On December 31, 2018, FPA launched FPA Flexible Income Fund (FPFIX). The fund seeks to provide long-term total return, which includes income and capital appreciation, while considering capital preservation. This marks FPA’s first new bond fund since becoming adviser to FPA New Income (FPNIX) in 1984. Morningstar celebrates New Income for “a strong management, process, and risk/reward profile and has been a safe haven from losses and bond-market excess.” FPA hopes to leverage those virtues by applying them to a fund that has permission, but not the obligation, to follow a modestly more aggressive path.
FPA tends to be the home of absolute value investors. They are people who invest in securities that offer compelling risk-adjusted profiles; the mere fact that some security is “the best of a bad lot” does not, for them, warrant interest. That means that they’re often out-of-step with their nominal peers, that they have a tradition of holding cash when cash is the most prudent option, and that they dislike losing (your) money a lot more than they like making it. FPA New Income is the most conservative expression of that philosophy. Its goal is to provide a positive return in any given 12 month period. The data at MFO Premium shows that, over the past 20 years, the worst 12-month stretch for New Income saw a drawdown of just 0.3% and an average of +3.9%.
Ryan Leggio, one of FPA’s Partners and “a senior product specialist,” notes the problem with that goal: “If you believe that we do a good job at New Income, then we don’t have a
solution for a long-term fixed-income investor who isn’t concerned about losing money over a 12 month period.” There’s something like $6 billion in New Income, at least a chunk of which would be more-appropriately invested in a strategy with a longer horizon. Indeed, the flexible income strategy was seeded by a long-time investor in New Income for whom FPA subsequently created a separate account.
FPA partners Thomas Atteberry and Abhijeet (Abhi) Patwardhan manage both funds with the same investment philosophy, process and team. Morningstar describes Mr. Atteberry as “among the industry’s best” and Mr. Patwardhan as his successor. The managers, and other FPA professionals, are heavily invested in the strategy.
Including analysts, there are seven people in the team supporting the two funds.
The managers will have the freedom to invest a greater portion of the portfolio in high-yield securities (75%, rather than the 25% cap for New Income) and will target generating positive returns over a 36-month period (rather than the 12-month target for New Income). That having been said, they will not compromise their absolute value orientation or engage in the fruitless game of chasing yield. Mr. Leggio notes that the fund “may look very much like New Income for three to five years in a row if there are no compelling opportunities; this will not always be a riskier portfolio, we only take risk when we’re paid for it.”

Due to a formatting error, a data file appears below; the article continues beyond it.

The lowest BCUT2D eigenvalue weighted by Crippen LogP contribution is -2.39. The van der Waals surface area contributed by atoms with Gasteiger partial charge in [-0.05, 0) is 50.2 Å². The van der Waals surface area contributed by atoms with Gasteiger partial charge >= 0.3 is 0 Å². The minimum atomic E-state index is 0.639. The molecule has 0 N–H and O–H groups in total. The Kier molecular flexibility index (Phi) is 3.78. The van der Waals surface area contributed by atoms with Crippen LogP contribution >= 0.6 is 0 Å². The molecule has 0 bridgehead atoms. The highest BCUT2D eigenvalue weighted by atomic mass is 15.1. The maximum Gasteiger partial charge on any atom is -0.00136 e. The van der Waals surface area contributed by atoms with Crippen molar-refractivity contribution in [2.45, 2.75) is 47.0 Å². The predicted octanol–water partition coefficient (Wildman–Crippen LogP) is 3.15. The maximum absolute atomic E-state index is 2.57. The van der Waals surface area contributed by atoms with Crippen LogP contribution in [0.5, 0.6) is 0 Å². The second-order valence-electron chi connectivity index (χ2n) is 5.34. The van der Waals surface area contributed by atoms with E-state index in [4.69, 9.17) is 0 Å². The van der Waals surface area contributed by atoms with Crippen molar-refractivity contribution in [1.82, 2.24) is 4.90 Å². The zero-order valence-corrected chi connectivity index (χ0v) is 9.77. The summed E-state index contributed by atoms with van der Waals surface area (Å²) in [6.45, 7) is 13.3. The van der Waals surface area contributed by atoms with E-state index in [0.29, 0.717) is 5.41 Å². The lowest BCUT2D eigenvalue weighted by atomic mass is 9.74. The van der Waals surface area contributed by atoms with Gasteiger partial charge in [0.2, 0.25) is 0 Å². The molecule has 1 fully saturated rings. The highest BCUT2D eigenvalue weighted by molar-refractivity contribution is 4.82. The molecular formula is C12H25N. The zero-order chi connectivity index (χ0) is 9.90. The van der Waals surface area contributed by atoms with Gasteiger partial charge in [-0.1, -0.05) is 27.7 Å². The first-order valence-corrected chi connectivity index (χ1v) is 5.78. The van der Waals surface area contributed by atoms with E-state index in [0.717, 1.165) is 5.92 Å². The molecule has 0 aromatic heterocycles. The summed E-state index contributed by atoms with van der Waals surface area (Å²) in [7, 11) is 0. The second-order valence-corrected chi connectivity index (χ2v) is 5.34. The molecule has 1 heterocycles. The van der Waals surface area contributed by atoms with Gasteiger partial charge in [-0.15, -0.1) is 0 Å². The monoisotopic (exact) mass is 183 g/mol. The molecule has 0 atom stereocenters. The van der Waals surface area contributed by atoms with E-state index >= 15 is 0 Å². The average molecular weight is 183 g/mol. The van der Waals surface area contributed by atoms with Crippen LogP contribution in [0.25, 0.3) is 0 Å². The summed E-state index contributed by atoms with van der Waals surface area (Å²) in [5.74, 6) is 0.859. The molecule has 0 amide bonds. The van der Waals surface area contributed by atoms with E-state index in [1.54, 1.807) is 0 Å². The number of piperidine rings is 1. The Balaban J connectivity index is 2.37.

Over the long-term, FPA hopes this strategy will beat inflation by 200 bps. The volatility would normally be higher than New Income’s but lower than a short-term high yield bond index. By way of illustration, Mr. Leggio notes that “in 2015-16, the short-term high yield index (1-5 year) saw a drawdown of 10%, New Income drew down 1%, and the credit-sensitive bonds in New Income – which would be more prominent in Flexible Income – were down a little over 3% before fees.”
This is a capacity-constrained strategy. FPA estimates that they can manage, given current conditions and constraints, about $12 billion between the two iterations of their strategy. Currently they have about $7 billion invested.
The fund carries a $100,000 minimum initial investment and expenses of 0.39% (after waivers for 2019). The fund is available for purchase on a variety of platforms (Schwab, Fidelity, TD and so on). There is no guarantee that a lower investment minimum option will be available, but it wouldn’t be surprising either.
Bottom Line: Fixed income investors need to take this opportunity seriously. Headwinds are rising in the bond markets, and pursuing respectable returns with muted risks will require discipline, flexibility and experience in weathering the storm. Mr. Atteberry brings that to the table; he and his co-managers have produced some of the industry’s highest Sharpe ratios over the years. While FPA doesn’t seek to maximize short-term returns, they do have an exceptional record of getting it consistently right for their investors.